Total Knee Replacement

  • Medical Author:
    William C. Shiel Jr., MD, FACP, FACR

    Dr. Shiel received a Bachelor of Science degree with honors from the University of Notre Dame. There he was involved in research in radiation biology and received the Huisking Scholarship. After graduating from St. Louis University School of Medicine, he completed his Internal Medicine residency and Rheumatology fellowship at the University of California, Irvine. He is board-certified in Internal Medicine and Rheumatology.

  • Medical Editor: Melissa Conrad Stöppler, MD
    Melissa Conrad Stöppler, MD

    Melissa Conrad Stöppler, MD

    Melissa Conrad Stöppler, MD, is a U.S. board-certified Anatomic Pathologist with subspecialty training in the fields of Experimental and Molecular Pathology. Dr. Stöppler's educational background includes a BA with Highest Distinction from the University of Virginia and an MD from the University of North Carolina. She completed residency training in Anatomic Pathology at Georgetown University followed by subspecialty fellowship training in molecular diagnostics and experimental pathology.

Alt TextMedical professionals evaluate the need for knee replacements.

Total knee replacement facts

  • Patients with severe destruction of the kneejoint associated with progressive pain and impaired function maybe candidates for total knee replacement.
  • Osteoarthritis is the most common reason for knee replacement operation in the U.S.
  • Risks of total knee replacement surgery havebeen identified.
  • Physical therapy is an essential part of rehabilitationafter total knee replacement.
  • Patients with artificial joints are recommendedto take antibiotics before, during, and after any elective invasiveprocedures (including dental work).

Quick GuideSlideshow: Exercises for Knee Osteoarthritis and Joint Pain

Slideshow: Exercises for Knee Osteoarthritis and Joint Pain

Surgical Treatment of Knee Pain

Partial knee replacement: The surgeon replaces the damaged portions of the knee with plastic and metal parts.

Total knee replacement: In this procedure, the knee is replaced with an artificial joint. It requires a major surgery and hospitalization.

Total knee replacements require surgery to implant artificial knee joints.

What is a total knee replacement?

A total knee replacement is a surgical procedure whereby the diseased knee joint is replaced with artificial material. The knee is a hinge joint which provides motion at the point where the thigh meets the lower leg. The thighbone (or femur) abuts the large bone of the lower leg (tibia) at the knee joint. During a total knee replacement, the end of the femur bone is removed and replaced with a metal shell. The end of the lower leg bone (tibia) is also removed and replaced with a channeled plastic piece with a metal stem. Depending on the condition ofthe kneecap portion of the knee joint, a plastic "button" may also be added under the kneecap surface. The artificial components of a total knee replacement are referred to as the prosthesis.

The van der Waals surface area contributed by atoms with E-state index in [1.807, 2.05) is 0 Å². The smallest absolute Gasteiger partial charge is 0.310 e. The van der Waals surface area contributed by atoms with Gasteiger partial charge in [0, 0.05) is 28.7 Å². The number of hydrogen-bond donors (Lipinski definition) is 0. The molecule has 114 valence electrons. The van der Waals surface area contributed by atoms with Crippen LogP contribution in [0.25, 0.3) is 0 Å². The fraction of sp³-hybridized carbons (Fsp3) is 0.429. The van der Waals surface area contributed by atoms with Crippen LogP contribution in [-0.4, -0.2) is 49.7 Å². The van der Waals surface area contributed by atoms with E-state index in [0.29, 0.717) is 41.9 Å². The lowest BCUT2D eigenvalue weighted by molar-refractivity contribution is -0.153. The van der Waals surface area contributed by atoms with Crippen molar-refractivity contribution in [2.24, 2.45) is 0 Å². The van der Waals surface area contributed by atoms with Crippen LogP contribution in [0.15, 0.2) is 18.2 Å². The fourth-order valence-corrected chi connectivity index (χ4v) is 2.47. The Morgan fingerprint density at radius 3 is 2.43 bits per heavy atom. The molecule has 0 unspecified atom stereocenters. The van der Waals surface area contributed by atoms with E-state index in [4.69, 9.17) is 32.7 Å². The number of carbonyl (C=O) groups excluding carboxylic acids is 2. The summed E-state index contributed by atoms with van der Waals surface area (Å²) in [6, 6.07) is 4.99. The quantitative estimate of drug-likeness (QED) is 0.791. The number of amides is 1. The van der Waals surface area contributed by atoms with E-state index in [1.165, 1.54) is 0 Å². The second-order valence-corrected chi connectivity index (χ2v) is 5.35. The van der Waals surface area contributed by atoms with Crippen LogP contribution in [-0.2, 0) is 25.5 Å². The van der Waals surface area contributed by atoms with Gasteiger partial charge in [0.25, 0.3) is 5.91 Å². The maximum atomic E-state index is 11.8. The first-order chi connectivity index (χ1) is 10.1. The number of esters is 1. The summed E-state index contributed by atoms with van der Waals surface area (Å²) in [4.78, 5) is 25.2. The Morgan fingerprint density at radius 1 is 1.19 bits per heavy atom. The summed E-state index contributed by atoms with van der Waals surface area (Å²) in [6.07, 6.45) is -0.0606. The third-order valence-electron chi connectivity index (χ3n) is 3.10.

The posterior cruciate ligament is a tissue that normally stabilizes each side of the knee joint so that the lower leg cannot slide backward in relation to the thighbone. In total knee replacement surgery, this ligament is either retained, sacrificed, or substituted by a polyethylene post. Each of these various designs of total knee replacement has its own particular benefits and risks.

Picture of a total knee replacement
Picture of a total knee replacement
Total knee replacement surgery is often recommended to those with osteoarthritis.

What patients should consider a total knee replacement?

Total knee replacement surgery is considered for patients whose knee joints have been damaged by either progressive arthritis, trauma, or other rare destructive diseases of the joint. The most common reason for knee replacement in the United States is severe osteoarthritis of the knees.

Regardless of the cause of the damage to the joint, the resulting progressively increasing pain and stiffness and decreasing daily function lead the patient to consider total knee replacement. Decisions regarding whether or when to undergo knee replacement surgery are not easy. Patients should understand the risks as well as the benefits before making these decisions.

View Osteoarthritis Overview Slideshow Pictures
Knee replacement complications are not limited to the knee joint.

What are the risks of undergoing a total knee replacement?

Risks of total knee replacement include blood clots in the legs that can travel to the lungs (pulmonary embolism). Pulmonary embolism can cause shortness of breath, chest pain, and even shock. Other risks include urinary tract infection, nausea and vomiting (usually related to pain medication), chronic knee pain and stiffness, bleeding into the knee joint, nerve damage,blood vessel injury, and infection of the knee which can requirereoperation. Furthermore, the risks of anesthesia include potentialheart, lung, kidney, and liver damage.

Before knee replacement surgery, a doctor will also examine other joints.

What is involved with the preoperative evaluation for total knee replacement?